1208–1212.  B. Lauer, I. Ottleben, H.J. Jacobsen, T. Reinard, Production of a single-chain variable fragment antibody against fumonisin B1, J. Agric. Food Chem. 53 (2005) 899–904.  L. Zou, Y. Xu, Y. Li, Q. He, B. Chen, D. Wang, Development of a single-chain variable fragment antibody-based enzyme-linked immunosorbent assay for determination of fumonisin B1 in corn samples, J. Sci. Food Agric. 94 (2014) 1865–1871.  Z.Q. Hu, J.L. Liu, H.P. Li, S. Xing, S. Xue, J.B. Zhang, J.H. Wang, G. Nölke, Y.C. Liao, Generation of a highly reactive chicken-derived single-chain variable fragment against Fusarium verticillioides by phage display, Int. J. Mol. Sci. 13 (2012) 7038−7056.  Z. Han, Y.P. Ren, J.F. Zhu, Z.X. Cai, Y. Chen, L.J. Luan, Y.J. Wu, Multianalysis of 35 mycotoxins in traditional Chinese medicines by ultra-high-performance liquid chromatography-tandem mass spectrometry coupled with accelerated solvent extraction, J. Agric. Food Chem. 60 (2012) 8233–8247.  X. Li, P. Li, Q. Zhang, Y. Li, W. Zhang, X. Ding, Molecular characterization of monoclonal antibodies against aflatoxins: a possible explanation for the highest sensitivity, Anal. Chem. 84 (2012) 5229–5235.  N.M. O'Boyle, M. Banck, C.A. James, C. Morley, T. Vandermeersch, G.R. Hutchison, Open Babel: an open chemical toolbox, J. Cheminform. 3 (2011) 33.
 R.J. Rosenfeld, D.S. Goodsell, R.A. Musah, G.M. Morris, D.B. Goodin, A.J. Olson, Automated docking of ligands to an artificial active site: augmenting crystallographic analysis with computer modeling, J. Comput. Aided Mol. Des. 17 (2003) 525–536.  H.J. Kim, M.R. McCoy, Z. Majkova, J.E. Dechant, S.J. Gee, S. Tabares-da Rosa, G.G. González-Sapienza, B.D. Hammock, Isolation of alpaca anti-hapten heavy chain single domain antibodies for development of sensitive immunoassay, Anal. Chem. 84 (2012) 1165–1171.  C.R. Bever, Z. Majkova, R. Radhakrishnan, I. Suni, M. McCoy, Y. Wang, J. Dechant, S. Gee, B.D. Hammock, Development and utilization of camelid VHH antibodies from alpaca for 2,2',4,4'-tetrabrominated diphenyl ether detection, Anal. Chem. 86 (2014) 7875–7882.  M.J. Rosok, M. Eghtedarzadeh-Kondri, K. Young, J. Bajorath, S. Glaser, D. Yelton, Analysis of BR96 binding sites for antigen and anti-idiotype by codon-based scanning mutagenesis, J. Immunol. 160 (1998) 2353–2359.
Legends of Figures and Tables
Fig. 1. Chemical structures of FB1, FB2, and FB3. Fig. 2. Phage ELISA of randomly selected individual clones against FB1–BSA.
Ninety-five clones were selected from the third round of panning; eighty-one clones had a positive reaction toward FB1–BSA with various signal intensities. Seventeen clones labeled with green stars were all derived from the 1C11 mAb, whereas the remaining three antibodies labeled with red circles were derived from 2C5. Fig. 3. Soluble scFv-ELISA analysis of selected phage-displayed recombinant antibodies. B1, F8, F10, G3, G9, and H2 scFv antibodies were derived from the 1C11 mAb, whereas A11, G8, and H7 scFvs were derived from the 2C5 mAb. These antibodies were analyzed in the presence or absence (control) of the FB1–BSA antigens. The y-axis represents the OD405nm values minus the control values. Values represent the means ±SD of triplicate assays. The different letters A, B, C, D, and E above the columns represent a significant difference at P < 0.01. Fig. 4. Binding analysis of the H2 scFv antibody and the parent 1C11 mAb using surface plasmon resonance on a BIAcore T200 system. The purified H2 scFv (A) and 1C11 mAb (B) were injected at the indicated concentrations over a sensor chip coated with FB1–BSA conjugate. RU, resonance unit. Fig. 5. SDS-PAGE of the purified H2 antibody and inhibition analysis of the H2 scFv antibody on free fumonisins FB1, FB2, and FB3 by Dc-ELISA. The values represent means ± SD of triplicate assays. M, protein molecular weight standards. Fig. 6. Correlation analysis of the results measured using the developed Dc-ELISA and UHPLC–MS/MS analyses. Each sample was measured in duplicate by the scFv-ELISA and both replicates are shown in the figure. Fig. 7. Molecular docking model of the H2 scFv antibody with fumonisins generated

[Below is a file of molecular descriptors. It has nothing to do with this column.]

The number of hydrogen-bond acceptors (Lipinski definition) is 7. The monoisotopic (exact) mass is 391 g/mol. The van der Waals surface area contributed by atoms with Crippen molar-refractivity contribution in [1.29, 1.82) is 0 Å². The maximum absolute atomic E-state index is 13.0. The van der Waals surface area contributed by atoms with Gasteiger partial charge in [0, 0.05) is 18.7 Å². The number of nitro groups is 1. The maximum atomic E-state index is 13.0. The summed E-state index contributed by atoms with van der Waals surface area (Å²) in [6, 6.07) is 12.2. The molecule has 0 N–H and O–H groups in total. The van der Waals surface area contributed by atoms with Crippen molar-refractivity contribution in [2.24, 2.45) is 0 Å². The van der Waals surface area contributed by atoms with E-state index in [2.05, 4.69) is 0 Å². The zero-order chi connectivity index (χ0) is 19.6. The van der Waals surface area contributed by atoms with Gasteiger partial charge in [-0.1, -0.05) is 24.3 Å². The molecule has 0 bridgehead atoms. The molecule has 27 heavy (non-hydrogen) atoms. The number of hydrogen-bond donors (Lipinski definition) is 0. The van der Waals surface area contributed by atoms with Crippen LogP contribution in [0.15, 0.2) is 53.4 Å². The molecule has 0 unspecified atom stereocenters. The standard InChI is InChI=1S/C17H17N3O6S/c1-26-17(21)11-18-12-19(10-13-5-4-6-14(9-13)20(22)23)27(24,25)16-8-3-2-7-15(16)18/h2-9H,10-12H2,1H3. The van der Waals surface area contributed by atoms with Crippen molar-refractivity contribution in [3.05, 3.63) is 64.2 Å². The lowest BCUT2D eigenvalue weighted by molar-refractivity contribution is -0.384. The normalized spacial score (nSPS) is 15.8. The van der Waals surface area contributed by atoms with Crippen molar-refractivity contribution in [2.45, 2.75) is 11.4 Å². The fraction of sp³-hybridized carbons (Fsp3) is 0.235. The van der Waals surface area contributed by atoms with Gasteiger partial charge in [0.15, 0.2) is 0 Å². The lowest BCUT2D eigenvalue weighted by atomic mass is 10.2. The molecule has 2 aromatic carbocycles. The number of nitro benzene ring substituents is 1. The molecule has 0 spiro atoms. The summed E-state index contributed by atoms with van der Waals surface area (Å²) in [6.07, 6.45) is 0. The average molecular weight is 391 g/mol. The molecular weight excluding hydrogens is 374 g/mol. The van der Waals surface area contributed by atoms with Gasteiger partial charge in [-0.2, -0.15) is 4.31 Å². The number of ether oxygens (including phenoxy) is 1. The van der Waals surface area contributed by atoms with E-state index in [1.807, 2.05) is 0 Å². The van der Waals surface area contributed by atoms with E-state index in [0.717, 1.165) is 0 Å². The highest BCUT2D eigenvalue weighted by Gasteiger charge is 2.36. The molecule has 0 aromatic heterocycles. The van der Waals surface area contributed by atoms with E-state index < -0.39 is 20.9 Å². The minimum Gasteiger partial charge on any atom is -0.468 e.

using AutoDock 4.0. The heavy and light chains, the linker, and fumonisin B1 are shown in yellow, blue, red, and green, respectively. Amino acid residues involved in the interactions with the fumonisins are labeled, and the hydrogen bonds are shown as yellow broken lines adjacent to the respective amino acids and numbers. Fig. 8. Analyses of electrostatic matching (B) and hydrophobic interactions (C) between the H2 scFv antibody and the three fumonisins. Negative charges and hydrophobic domains are displayed in red, whereas positive charges and hydrophilic domains are shown in blue. The FB1, FB2, and FB3 molecules are shown in green, pink, and yellow, respectively.
Table 1. Accuracy of Dc-ELISA evaluated by FB1, FB2 and FB3 recovery from maize samples. Spiked concentration (ng mL–1)